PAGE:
Having creatures with tiny brains knowing that the guy in the back wearing the dress is the big bad wizard is just wrong. Perhaps after that same wizard flattens a whole lot of them, they might come to the realization that the guy in the dress might be the guy to take out, but that would be after he did the damage not before. That kind of meta-game thinking on the part of the DM is the reason people don't want DM's in charge of their games.

I for one would be looking for another game where the guy behind the screen isn't such a jerk.

Who can have fun at the table when they know that one round into a fight he's going to be damn close to pushing up daisies.  

If any of you DMs who do this are reading these boards shame on you.




THIS.... this is what I've been trying to explain, and was put out there concisely and elegantly, thank you.

That said I do have one particular race that is KNOWN for using such tactics, and they scare off entire villages.... Hobgoblins.  They are military all the way down to their children, and everything is about war and strategy. They frequently Focus Fire and frequently try to drop the clothies and holy symbols first. This is why I don't even use them in at level battles. Their tactics are too dangerous in my game world to consider them at-level there. Instead I give an xp bonus for the challenge of fighting a well trained military unit and living through it (even if they don't win). When you have a group that listens to the orders of 1 or 2 people at a time and flow like a properly trained military elite unit, guess what?  They drop people quickly. 
to me the minimum Hp a first level character should have in this playtest would be 8.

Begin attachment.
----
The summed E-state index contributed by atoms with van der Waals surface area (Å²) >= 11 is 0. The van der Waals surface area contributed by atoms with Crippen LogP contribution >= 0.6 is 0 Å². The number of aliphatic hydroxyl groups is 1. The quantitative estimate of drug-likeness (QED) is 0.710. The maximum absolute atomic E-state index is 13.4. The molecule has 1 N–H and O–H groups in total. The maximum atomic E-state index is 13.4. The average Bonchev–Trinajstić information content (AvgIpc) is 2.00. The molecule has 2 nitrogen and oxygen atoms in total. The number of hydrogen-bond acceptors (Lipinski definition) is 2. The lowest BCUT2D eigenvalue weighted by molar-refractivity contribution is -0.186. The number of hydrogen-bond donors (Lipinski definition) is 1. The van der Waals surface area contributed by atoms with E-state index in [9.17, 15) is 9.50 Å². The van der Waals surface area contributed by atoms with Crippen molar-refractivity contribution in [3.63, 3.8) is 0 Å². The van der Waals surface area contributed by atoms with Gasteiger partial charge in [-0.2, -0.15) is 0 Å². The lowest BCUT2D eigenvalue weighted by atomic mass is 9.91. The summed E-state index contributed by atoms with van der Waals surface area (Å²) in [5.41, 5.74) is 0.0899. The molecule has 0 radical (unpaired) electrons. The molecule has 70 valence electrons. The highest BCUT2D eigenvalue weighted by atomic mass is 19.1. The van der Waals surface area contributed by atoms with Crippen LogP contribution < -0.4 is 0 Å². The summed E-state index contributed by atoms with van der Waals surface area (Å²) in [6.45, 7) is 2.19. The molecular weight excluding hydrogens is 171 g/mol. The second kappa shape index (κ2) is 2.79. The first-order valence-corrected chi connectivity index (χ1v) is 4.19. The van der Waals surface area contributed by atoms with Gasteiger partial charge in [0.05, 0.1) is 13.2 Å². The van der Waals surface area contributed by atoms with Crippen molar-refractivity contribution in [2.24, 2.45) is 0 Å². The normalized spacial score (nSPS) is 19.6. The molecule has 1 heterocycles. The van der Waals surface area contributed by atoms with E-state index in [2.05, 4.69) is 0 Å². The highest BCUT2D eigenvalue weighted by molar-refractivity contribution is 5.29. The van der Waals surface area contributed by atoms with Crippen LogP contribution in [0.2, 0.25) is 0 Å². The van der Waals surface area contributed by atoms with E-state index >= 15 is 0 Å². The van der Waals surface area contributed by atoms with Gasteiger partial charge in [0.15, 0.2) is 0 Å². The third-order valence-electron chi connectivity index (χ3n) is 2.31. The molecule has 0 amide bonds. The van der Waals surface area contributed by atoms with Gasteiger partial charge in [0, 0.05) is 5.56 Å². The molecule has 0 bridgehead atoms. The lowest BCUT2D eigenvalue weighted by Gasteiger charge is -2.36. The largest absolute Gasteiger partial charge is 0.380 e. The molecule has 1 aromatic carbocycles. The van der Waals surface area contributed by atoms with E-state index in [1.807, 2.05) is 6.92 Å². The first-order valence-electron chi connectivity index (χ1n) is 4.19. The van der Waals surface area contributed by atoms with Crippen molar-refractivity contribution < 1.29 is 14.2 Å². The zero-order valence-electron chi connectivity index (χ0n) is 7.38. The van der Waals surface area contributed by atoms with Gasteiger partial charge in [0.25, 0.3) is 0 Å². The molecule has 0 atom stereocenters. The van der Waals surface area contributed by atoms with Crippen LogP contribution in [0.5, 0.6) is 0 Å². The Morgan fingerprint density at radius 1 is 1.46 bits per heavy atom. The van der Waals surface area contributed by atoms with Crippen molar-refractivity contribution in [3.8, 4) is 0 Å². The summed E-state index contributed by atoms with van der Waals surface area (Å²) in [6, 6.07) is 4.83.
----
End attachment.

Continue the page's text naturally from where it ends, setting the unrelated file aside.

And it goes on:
becouse the max damage of a non elite 1st level monster ion the beastery is 7

so in a 1V1 fight where no side is suprised the player will at leat get 1 action before hitting 0 HP.

so the con 10 wizard with 4 Hp comes up 4 hp short.

 
In my scenario, the wizards survives at least a hit or two *if* you mod the rest of the attack stats too.  Can't just add HP to fix it, have to adjust everything towards a midline, as I pictured it.  I don't mind wizards being weaker, but they lose fights to housecats again, which is nottasogud.

My ideal fix is that starting characters get Con stat in HP, and level with the traditional HD values.  Base around that, balance around that.  The low end scale as it exists is too constrained to be workable.  The range of damage expressions is too microscopic.  While I don't need a huge sack of hp, I think there's more room to play with powers that way.  Then monsters can be dangerous again with hitting more often for less damage per hit.  Single digit HP is too old school to start with, in my book.  AT least the way they have things scaled right now.

If you are playing in a game where the DM justifies attacking your character over the rest of the party by telling you that you are the easiest to target or that you are the most dangerous in the group, you need to have a long talk with the guy. 

Having creatures with tiny brains knowing that the guy in the back wearing the dress is the big bad wizard is just wrong. Perhaps after that same wizard flattens a whole lot of them, they might come to the realization that the guy in the dress might be the guy to take out, but that would be after he did the damage not before. That kind of meta-game thinking on the part of the DM is the reason people don't want DM's in charge of their games.

I for one would be looking for another game where the guy behind the screen isn't such a jerk.

Who can have fun at the table when they know that one round into a fight he's going to be damn close to pushing up daisies.  

If any of you DMs who do this are reading these boards shame on you.



THIS.... this is what I've been trying to explain, and was put out there concisely and elegantly, thank you.